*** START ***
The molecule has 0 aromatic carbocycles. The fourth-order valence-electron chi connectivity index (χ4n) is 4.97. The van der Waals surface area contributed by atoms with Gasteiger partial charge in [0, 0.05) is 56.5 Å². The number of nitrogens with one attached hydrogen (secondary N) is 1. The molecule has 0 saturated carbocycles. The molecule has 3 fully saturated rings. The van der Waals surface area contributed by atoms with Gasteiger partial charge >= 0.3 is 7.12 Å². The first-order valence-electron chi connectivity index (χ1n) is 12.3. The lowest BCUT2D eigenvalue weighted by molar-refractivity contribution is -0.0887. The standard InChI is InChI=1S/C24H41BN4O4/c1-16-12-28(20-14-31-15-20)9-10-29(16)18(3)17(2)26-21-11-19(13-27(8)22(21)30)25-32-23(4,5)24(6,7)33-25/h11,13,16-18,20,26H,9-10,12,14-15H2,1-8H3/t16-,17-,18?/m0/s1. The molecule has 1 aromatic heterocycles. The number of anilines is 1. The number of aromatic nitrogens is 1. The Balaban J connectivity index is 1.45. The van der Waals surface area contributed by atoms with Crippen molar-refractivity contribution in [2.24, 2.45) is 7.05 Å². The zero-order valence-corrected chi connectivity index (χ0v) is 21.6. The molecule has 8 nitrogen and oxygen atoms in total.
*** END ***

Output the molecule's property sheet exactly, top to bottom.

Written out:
The molecule has 0 aromatic carbocycles. The fourth-order valence-electron chi connectivity index (χ4n) is 4.97. The van der Waals surface area contributed by atoms with Gasteiger partial charge in [0, 0.05) is 56.5 Å². The number of nitrogens with one attached hydrogen (secondary N) is 1. The molecule has 0 saturated carbocycles. The molecule has 3 fully saturated rings. The van der Waals surface area contributed by atoms with Gasteiger partial charge >= 0.3 is 7.12 Å². The first-order valence-electron chi connectivity index (χ1n) is 12.3. The lowest BCUT2D eigenvalue weighted by molar-refractivity contribution is -0.0887. The standard InChI is InChI=1S/C24H41BN4O4/c1-16-12-28(20-14-31-15-20)9-10-29(16)18(3)17(2)26-21-11-19(13-27(8)22(21)30)25-32-23(4,5)24(6,7)33-25/h11,13,16-18,20,26H,9-10,12,14-15H2,1-8H3/t16-,17-,18?/m0/s1. The molecule has 1 aromatic heterocycles. The number of anilines is 1. The number of aromatic nitrogens is 1. The Balaban J connectivity index is 1.45. The van der Waals surface area contributed by atoms with Crippen molar-refractivity contribution in [2.24, 2.45) is 7.05 Å². The zero-order valence-corrected chi connectivity index (χ0v) is 21.6. The molecule has 8 nitrogen and oxygen atoms in total.